Avoiding Bad Holiday Hires

If you are like many organizations, you likely haven’t completed all of your holiday hiring. That’s because hiring is a real challenge, even when you don’t need twice the help as soon as possible. Many have the instinct to simply fill those slots as easily as they can. According to at least one expert, however, that might not be the best approach.

Source: Llupco Smokovski / shutterstock

I recently spoke with Yves Lermusi, CEO at Checkster, about what organizations can do to make sure their holiday hires don’t end up being a major liability.

HR Daily Advisor: When it comes to hiring for the holidays, employers are kind of between a rock and a hard place, right?

Lermusi: Yes, they are. The National Retail Federation (NRF) predicts that retailers could hire up to 590,000 seasonal workers to meet the demands of the busiest time of the year. The pressure of the season can fuel a strong sense of urgency among hiring managers to make quick decisions, often without taking a deeper dive into the background and, perhaps more significantly, neglecting to reference-check potential employees

HR Daily Advisor: With the critical need to onboard temporary or seasonal employees quickly, is it OK for employers to take a few shortcuts?

Lermusi: The pressure to remain fully staffed around the holidays, particularly in retail, often drives companies to take shortcuts. A company’s best defense against hiring fraudsters is through a complete background and reference check—and temporary seasonal positions are no exception.

HR Daily Advisor: What are some of the serious concerns you have about rushing this process?

Lermusi: While thoroughly vetting candidates through background and reference checks may seem like an upfront investment in resources, it ultimately helps avoid potential fraud and other serious problems. It may be the time of year for celebrations, but it’s not the time to lighten up on hiring due diligence, especially during the high-risk holiday season.

HR Daily Advisor: Tell me about these “fraudsters.”

Lermusi: Unfortunately, applicant fraud is relatively common. A fraudster deceives others, typically by stretching the truth when providing background and employment-related information to potential employers. Recruiters who verify candidate information through digital reference-checking can uncover mistruths about length of employment, salaries, former titles, degrees, and more.

HR Daily Advisor: How damaging can employees like this be? Is it just bad customer service they offer?

Lermusi: A bad hire can lower overall morale, give poor customer service, or fall drastically short of retail sales goals. Other possible financial fiascos resulting from a bad hire include contributing to inventory shrinkage by stealing merchandise, shorting registers, offering inappropriate discounts, or failing to charge friends for items. It is estimated that inventory shrinkage costs U.S. retailers over $45 billion each year, with roughly 42% perpetrated by employees.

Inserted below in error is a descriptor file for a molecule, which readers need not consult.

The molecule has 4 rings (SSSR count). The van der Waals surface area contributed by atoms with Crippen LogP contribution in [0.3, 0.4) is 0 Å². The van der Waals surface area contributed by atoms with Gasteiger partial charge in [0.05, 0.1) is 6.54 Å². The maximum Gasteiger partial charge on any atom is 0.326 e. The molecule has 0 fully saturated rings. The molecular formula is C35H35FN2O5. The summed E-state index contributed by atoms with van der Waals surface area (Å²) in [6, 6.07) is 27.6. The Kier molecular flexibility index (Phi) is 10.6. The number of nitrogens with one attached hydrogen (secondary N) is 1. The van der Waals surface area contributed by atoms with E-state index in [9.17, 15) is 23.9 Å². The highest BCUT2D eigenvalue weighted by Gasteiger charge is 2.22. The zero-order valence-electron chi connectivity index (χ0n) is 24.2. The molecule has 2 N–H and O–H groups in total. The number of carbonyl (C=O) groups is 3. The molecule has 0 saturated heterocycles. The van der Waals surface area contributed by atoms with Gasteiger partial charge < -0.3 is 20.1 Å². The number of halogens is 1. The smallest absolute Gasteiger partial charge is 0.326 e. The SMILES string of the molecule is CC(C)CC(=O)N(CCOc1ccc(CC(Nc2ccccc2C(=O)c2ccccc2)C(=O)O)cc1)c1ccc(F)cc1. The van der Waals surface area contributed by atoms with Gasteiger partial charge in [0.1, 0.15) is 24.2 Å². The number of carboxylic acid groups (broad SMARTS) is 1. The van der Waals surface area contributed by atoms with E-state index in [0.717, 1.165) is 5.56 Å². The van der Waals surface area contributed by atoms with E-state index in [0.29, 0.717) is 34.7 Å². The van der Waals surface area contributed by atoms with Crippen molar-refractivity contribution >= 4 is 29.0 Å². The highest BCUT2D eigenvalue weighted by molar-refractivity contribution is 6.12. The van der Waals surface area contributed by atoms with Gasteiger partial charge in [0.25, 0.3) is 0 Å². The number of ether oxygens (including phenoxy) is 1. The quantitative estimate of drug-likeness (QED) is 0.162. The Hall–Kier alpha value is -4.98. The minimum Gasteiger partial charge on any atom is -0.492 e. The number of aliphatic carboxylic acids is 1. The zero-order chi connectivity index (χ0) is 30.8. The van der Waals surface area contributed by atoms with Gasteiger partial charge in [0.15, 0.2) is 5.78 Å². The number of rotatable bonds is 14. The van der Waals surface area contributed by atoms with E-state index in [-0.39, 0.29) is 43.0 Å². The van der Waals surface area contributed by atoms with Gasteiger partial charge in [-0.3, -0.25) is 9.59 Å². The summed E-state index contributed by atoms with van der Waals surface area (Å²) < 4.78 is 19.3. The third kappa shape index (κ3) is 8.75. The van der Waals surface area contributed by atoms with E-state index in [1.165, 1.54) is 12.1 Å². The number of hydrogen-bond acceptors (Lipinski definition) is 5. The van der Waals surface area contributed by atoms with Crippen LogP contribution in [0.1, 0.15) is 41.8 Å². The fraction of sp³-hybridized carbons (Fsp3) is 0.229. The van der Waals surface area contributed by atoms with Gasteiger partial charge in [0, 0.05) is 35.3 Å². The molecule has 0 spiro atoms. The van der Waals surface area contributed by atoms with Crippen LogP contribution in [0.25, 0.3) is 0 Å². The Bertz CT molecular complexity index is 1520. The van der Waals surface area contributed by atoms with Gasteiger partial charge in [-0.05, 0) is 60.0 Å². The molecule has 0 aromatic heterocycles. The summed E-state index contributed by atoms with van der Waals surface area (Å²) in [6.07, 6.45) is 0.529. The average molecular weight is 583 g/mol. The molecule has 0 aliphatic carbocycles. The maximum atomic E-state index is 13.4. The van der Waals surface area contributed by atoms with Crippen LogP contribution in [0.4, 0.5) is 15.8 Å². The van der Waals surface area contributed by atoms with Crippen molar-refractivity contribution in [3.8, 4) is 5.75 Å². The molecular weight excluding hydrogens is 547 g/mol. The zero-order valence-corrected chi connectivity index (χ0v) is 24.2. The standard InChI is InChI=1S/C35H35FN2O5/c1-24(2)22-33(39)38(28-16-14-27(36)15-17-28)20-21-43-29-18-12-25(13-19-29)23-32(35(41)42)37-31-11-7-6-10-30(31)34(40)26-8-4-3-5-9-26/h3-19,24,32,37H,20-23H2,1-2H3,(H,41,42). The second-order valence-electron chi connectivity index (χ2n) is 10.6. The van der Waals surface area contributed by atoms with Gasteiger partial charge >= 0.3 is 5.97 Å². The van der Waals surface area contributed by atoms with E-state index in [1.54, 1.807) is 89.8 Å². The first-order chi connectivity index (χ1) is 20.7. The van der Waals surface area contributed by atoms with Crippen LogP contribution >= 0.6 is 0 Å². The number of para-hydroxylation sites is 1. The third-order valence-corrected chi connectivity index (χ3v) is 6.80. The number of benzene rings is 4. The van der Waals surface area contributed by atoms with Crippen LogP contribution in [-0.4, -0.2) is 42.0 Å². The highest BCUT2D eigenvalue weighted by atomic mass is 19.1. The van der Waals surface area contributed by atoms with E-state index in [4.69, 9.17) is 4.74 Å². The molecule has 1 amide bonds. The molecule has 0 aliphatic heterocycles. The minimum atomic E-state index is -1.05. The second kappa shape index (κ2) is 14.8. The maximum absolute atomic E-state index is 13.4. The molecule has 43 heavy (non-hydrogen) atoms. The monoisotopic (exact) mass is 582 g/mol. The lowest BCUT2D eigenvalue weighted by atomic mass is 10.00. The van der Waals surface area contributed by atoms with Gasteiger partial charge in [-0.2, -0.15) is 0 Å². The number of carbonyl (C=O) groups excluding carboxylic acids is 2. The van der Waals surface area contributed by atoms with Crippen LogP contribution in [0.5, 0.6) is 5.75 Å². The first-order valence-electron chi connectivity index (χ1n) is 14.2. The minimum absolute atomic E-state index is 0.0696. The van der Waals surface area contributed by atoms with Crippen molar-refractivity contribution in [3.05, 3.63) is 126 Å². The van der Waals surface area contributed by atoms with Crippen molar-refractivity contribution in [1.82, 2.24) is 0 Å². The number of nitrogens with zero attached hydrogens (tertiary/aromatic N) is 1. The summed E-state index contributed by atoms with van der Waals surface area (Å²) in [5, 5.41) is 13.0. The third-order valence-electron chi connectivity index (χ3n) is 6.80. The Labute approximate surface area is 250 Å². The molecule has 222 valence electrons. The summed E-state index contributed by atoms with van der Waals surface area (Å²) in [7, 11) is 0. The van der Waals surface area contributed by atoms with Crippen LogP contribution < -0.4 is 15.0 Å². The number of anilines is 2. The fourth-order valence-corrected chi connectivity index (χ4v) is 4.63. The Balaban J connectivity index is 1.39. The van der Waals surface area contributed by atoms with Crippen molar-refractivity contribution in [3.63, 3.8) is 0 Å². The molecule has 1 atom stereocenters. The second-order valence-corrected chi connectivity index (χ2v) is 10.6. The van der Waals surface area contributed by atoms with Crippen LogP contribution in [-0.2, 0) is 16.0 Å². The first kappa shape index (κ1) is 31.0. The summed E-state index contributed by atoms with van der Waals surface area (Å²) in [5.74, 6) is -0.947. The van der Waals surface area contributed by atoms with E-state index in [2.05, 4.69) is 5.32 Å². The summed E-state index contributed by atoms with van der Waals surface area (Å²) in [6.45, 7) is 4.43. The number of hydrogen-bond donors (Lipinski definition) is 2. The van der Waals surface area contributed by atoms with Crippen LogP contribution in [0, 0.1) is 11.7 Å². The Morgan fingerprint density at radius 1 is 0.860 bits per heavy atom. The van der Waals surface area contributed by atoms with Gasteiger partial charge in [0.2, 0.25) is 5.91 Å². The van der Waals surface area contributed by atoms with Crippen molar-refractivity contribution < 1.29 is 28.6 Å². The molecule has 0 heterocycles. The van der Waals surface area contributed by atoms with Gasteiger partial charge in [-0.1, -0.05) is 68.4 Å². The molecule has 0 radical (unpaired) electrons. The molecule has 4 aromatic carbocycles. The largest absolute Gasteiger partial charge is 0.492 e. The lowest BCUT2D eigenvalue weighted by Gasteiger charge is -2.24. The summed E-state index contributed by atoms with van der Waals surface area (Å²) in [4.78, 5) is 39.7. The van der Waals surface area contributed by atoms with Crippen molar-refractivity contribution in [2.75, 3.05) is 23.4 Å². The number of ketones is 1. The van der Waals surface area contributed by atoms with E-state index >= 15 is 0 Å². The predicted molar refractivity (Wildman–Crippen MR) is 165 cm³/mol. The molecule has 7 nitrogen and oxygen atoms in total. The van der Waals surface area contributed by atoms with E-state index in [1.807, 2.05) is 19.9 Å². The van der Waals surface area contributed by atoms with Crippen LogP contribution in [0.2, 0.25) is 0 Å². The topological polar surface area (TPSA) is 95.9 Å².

HR Daily Advisor: How can employers get background checks and due diligence done quickly?

Lermusi: While there are many tactics that can ensure a successful hire, the most important actions are screening, screening, and more screening. The new digital reference-checking process gets to the truth about candidates and saves hiring managers time, money, and stress in the long run.

HR Daily Advisor: What other advice can you give?

Lermusi: My advice for hiring the best talent includes:

  • Recruit existing customers who are already familiar with your brand and theoretically have developed a loyalty to the company and its products.
  • Ask your best employees for referrals. If they are a good fit for your company, they may have friends or family who will be, too. The trusted employee is also already a reliable reference for the potential candidate.
  • Retirees can be a great resource. They have built-in flexibility and may love and excel at the social interactions that come with a seasonal retail job.
  • Conduct face-to-face or video chat interviews whenever possible. Particularly in retail, interpersonal skills and likability matter a lot and cannot necessarily be coached, especially in the short term.
  • Screen, screen, and screen! The process of checking references and getting to the truth about a candidate is the best way to protect yourself from a bad hire.